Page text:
At Northern Kentucky University, the Pagan Student Association (PSA) is working to support pagan students and educate the rest of campus about the tenets of their faith.
“You don’t really see a lot of non-Christian groups on campus,” Brittany Blair, president of the PSA, said. “It’s for people who are pagan have somewhere to go.”
The group, an organization of pagan students and their supporters, spreads information about the religion on campus through various events and workshops.
“So many don’t know what Paganism is,” Blair said. “Some people are interested and intrigued, others aren’t so thrilled. They don’t know enough about it.”
Paganism actually consists of a broad spectrum of beliefs that, technically, are not Judeo-Christian.
“There’s a lot of branches,” Blair said. “It’d be like the Christian Student Fellowship – a broad name to encompass all Christians.”
The most prominent and familiar branch, Wicca, itself a wide-ranging system of polytheistic beliefs, that stresses personal experience with divinity, according to Wicca.timerift.net.
Wicca and paganism, however are not synonymous with witchcraft.
“You can be pagan and not practice witchcraft,” Blair said. “A lot of Pagans do. You can, but you don’t have to.”
Blair said that the majority of the PSA consists of Wiccans, although she is trying to educate the members on other Pagan beliefs.
She is planning a tarot workshop, which believers say reveals the future. The group is also creating one to discuss Asatru, which is Norse mythology.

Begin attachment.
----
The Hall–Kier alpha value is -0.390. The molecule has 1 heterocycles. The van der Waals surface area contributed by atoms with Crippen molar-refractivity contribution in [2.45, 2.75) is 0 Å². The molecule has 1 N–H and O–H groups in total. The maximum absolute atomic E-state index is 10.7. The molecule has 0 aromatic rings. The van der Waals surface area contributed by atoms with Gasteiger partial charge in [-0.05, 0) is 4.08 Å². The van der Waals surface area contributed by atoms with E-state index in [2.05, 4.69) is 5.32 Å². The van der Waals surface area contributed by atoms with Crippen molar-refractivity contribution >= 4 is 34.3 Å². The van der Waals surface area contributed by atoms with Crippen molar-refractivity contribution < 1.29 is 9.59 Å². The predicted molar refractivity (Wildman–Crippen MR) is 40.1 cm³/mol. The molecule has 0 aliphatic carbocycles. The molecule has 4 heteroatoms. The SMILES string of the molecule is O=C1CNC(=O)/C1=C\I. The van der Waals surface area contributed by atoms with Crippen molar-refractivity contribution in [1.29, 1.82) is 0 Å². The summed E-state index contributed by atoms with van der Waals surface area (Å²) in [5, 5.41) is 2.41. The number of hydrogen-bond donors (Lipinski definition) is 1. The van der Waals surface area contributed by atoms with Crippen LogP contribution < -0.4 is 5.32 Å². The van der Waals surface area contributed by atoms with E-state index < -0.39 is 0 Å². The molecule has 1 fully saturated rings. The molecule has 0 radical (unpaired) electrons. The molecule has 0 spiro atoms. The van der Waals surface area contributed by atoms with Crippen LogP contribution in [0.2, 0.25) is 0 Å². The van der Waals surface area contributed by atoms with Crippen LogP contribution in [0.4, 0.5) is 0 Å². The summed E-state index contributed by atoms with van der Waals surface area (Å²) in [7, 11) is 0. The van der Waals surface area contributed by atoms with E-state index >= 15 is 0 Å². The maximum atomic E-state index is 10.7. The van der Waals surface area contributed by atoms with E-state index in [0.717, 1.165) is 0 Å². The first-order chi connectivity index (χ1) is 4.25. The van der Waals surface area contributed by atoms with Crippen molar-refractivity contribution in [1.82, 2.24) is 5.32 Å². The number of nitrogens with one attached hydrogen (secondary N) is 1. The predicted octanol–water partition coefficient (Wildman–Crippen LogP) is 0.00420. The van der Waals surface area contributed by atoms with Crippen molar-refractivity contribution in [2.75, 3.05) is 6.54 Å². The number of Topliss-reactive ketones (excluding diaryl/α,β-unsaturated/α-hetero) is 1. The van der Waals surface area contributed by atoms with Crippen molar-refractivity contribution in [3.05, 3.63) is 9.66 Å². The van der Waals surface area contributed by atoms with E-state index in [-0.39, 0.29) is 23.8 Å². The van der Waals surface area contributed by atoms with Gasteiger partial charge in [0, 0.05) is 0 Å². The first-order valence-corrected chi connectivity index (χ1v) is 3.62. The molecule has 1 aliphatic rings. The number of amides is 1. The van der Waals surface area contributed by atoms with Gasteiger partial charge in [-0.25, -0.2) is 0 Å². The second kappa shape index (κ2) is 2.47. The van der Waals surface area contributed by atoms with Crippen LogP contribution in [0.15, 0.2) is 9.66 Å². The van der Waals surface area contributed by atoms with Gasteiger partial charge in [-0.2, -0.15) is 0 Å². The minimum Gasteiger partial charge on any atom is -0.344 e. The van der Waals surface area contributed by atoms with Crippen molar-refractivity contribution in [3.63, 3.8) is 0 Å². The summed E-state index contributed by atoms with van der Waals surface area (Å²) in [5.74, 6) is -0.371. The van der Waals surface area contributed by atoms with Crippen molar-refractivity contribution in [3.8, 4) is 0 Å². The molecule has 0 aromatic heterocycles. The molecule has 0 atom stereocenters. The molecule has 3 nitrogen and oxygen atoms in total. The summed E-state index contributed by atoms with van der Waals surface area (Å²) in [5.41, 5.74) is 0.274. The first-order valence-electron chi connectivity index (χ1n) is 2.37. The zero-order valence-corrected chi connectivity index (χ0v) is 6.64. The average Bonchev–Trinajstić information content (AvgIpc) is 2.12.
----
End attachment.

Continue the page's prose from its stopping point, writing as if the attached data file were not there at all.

Those, however, are still in development, she said.
Members gather for each solar holiday, the solstices and equinoxes, which they call Sabbats. Halloween, which they call Samhain, is the next holiday.
“Typically, we’ll do some sort of activity,” Blair said. “We try to incorporate food, for the harvest times. In Winter, we’ll typically do Winter foods. Seasons are important to us.”
She added that the group will also perform a ceremony.
“We’ll do a ritual that has to do with the holiday,” she said. Although a very complicated rite, Blair described a layman’s version as covering the meaning of the seasons and mythology behind it. Then, they’d thank the god and the goddess for what they’ve received.
“We do some sort of divination,” she said. “For the Celts, it’s the New Year. A sort of communion with gods, goddesses; meditation time to ground and center yourself.”
The campus’ reaction to the Pagans, Blair said, is mixed.
“Some people are like ‘Why are they there?’ Others are like ‘finally someone represents me,'” she said. “There’s good and there’s bad, like everything else.”
The PSA meets every Thursday from 3 to 5 p.m. Everyone is welcome, including those who are simply curious about Paganism.